Following decades of fighting, South Sudan gained independence in 2011, but hopes of a peaceful future were dashed when fighting broke out in Juba in December 2013. For the past five years, the conflict has spread across the country leading to immense loss of life and property.
Recent findings estimate that almost 390,000 people have been killed in the war and over 4 million people displaced from their homes, half of whom live across the borders in Uganda, Ethiopia, and Sudan. The South Sudan displacement crisis is now the largest in Africa and the third largest globally after Syria and Afghanistan.
An estimated 6.1 million people or 59 percent of the total population are acutely food insecure and have to rely on humanitarian assistance for their survival.
At least 7 million people were in need of humanitarian assistance nearly three-quarters of the population left in the country.
Disease outbreaks are said to be lasting longer than ever and reaching previously unaffected areas, as only 22% of health facilities are fully operational.
Against this backdrop, the political elite has the difficult task of restoring peace, stability, and development in this country and ensuring that the commitments they agreed to deliver long-lasting peace.
Our work in South Sudan
Oxfam has a strong and established team in South Sudan which is working tirelessly from 10 bases across the country, providing essential services and helping to keep people alive.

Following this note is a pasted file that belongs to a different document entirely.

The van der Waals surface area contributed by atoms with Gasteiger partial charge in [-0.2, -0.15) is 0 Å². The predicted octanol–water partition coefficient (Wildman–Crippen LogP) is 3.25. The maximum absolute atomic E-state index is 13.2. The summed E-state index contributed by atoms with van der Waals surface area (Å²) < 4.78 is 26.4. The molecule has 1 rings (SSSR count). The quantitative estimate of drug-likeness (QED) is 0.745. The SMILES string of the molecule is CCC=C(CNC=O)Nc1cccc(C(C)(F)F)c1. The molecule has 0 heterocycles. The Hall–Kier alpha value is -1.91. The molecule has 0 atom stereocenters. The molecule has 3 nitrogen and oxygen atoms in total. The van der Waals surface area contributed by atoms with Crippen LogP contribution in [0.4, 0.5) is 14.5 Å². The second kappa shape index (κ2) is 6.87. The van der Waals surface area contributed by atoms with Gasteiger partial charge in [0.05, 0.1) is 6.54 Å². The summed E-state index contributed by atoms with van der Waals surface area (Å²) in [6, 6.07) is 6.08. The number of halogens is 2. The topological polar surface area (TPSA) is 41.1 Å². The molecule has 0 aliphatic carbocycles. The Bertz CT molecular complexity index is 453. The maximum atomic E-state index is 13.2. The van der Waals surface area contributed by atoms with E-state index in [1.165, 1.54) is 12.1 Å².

We are responding to people’s immediate needs with interventions including emergency food distributions, fixing and constructing water sources and maintaining clean environments.
Oxfam is striving to help people get back on their feet. We are making sure children don’t miss out on education, supporting people to establish and rebuild trades and livelihoods, and helping communities to set up and run local infrastructure, including water treatment facilities.
Sexual violence is under-reported in South Sudan, but in reality, is rife and often used as a weapon of war. Oxfam is helping women to access medical support and legal advice and providing safe spaces where they can come together to hold authorities to account and push for their rights to be respected.
We provide women, who usually take responsibility for running households but receive little decision-making power, with opportunities to gain economic independence through agriculture and trade.
Good governance and active citizenship
We work with civil society and local and state authorities to empower communities to engage with traditional, local and national power-holders and promote accountability in the institutions and systems that affect their lives.
We are pushing for poor and marginalized communities to have influence over the decisions that affect them, more control over their natural resources and a bigger say in ending local and national conflicts.
Tongping Road, opposite John Garang International School
Juba, South Sudan
+211 920 490 138
Learn more about what Oxfam does in South Sudan.